In conflicts over open-source software we can identify four major issues:
If we take a second look at the ``What is the Right Thing'' issue, however, it tends to vanish. For any such question, either there is an objective way to decide it accepted by all parties or there isn't. If there is, game over and everybody wins. If there isn't, it reduces to ``who decides?''.
Accordingly, the three problems a conflict-resolution theory has to resolve about a project are (A) where the buck stops on design decisions, (B) how to decide which contributors are credited and how, and (C) how to keep a project group and product from fissioning into multiple branches.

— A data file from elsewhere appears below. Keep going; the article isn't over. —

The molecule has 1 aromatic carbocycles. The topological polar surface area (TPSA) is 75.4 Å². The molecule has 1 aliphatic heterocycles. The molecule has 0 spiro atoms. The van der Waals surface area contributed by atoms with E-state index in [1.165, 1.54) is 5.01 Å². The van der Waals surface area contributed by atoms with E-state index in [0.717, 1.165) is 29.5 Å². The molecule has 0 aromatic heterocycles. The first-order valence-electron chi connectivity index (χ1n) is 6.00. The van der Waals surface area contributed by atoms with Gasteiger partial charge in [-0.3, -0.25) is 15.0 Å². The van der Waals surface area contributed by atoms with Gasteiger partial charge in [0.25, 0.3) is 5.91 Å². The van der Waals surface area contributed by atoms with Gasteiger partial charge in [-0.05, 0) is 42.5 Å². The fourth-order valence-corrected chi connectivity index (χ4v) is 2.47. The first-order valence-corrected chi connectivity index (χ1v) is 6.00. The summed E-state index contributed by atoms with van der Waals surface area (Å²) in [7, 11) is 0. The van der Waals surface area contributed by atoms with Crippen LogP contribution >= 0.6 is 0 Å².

The role of ownership customs in resolving issues (A) and (C) is clear. Custom affirms that the owners of the project make the binding decisions. We have previously observed that custom also exerts heavy pressure against dilution of ownership by forking.
It's instructive to notice that these customs make sense even if one forgets the reputation game and examines them from within a pure `craftmanship' model of the hacker culture. In this view these customs have less to do with the dilution of reputation incentives than with protecting a craftsman's right to execute his vision in his chosen way.
The craftsmanship model is not, however, sufficient to explain hacker customs about issue (B), who gets credit for what (because a pure craftsman, one unconcerned with the reputation game, would have no motive to care). To analyze these, we need to take the Lockean theory one step further and examine conflicts and the operation of property rights within projects as well as between them.